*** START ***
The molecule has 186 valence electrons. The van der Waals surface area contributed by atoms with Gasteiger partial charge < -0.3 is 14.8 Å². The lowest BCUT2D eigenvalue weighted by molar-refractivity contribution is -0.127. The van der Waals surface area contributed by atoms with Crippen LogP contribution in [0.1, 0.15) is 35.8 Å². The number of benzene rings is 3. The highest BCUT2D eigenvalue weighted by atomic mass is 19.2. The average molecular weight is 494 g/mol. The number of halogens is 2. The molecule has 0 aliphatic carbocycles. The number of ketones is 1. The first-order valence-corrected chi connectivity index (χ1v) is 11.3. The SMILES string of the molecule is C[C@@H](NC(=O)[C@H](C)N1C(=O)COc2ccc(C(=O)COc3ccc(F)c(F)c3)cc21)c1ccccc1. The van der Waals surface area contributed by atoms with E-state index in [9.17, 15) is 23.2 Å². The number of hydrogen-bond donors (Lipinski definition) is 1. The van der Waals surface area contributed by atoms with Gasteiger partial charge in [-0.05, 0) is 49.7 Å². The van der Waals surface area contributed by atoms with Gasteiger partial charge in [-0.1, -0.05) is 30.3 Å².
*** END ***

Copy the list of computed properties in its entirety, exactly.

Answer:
The molecule has 186 valence electrons. The van der Waals surface area contributed by atoms with Gasteiger partial charge < -0.3 is 14.8 Å². The lowest BCUT2D eigenvalue weighted by molar-refractivity contribution is -0.127. The van der Waals surface area contributed by atoms with Crippen LogP contribution in [0.1, 0.15) is 35.8 Å². The number of benzene rings is 3. The highest BCUT2D eigenvalue weighted by atomic mass is 19.2. The average molecular weight is 494 g/mol. The number of halogens is 2. The molecule has 0 aliphatic carbocycles. The number of ketones is 1. The first-order valence-corrected chi connectivity index (χ1v) is 11.3. The SMILES string of the molecule is C[C@@H](NC(=O)[C@H](C)N1C(=O)COc2ccc(C(=O)COc3ccc(F)c(F)c3)cc21)c1ccccc1. The van der Waals surface area contributed by atoms with E-state index in [9.17, 15) is 23.2 Å². The number of hydrogen-bond donors (Lipinski definition) is 1. The van der Waals surface area contributed by atoms with Gasteiger partial charge in [-0.05, 0) is 49.7 Å². The van der Waals surface area contributed by atoms with Gasteiger partial charge in [-0.1, -0.05) is 30.3 Å².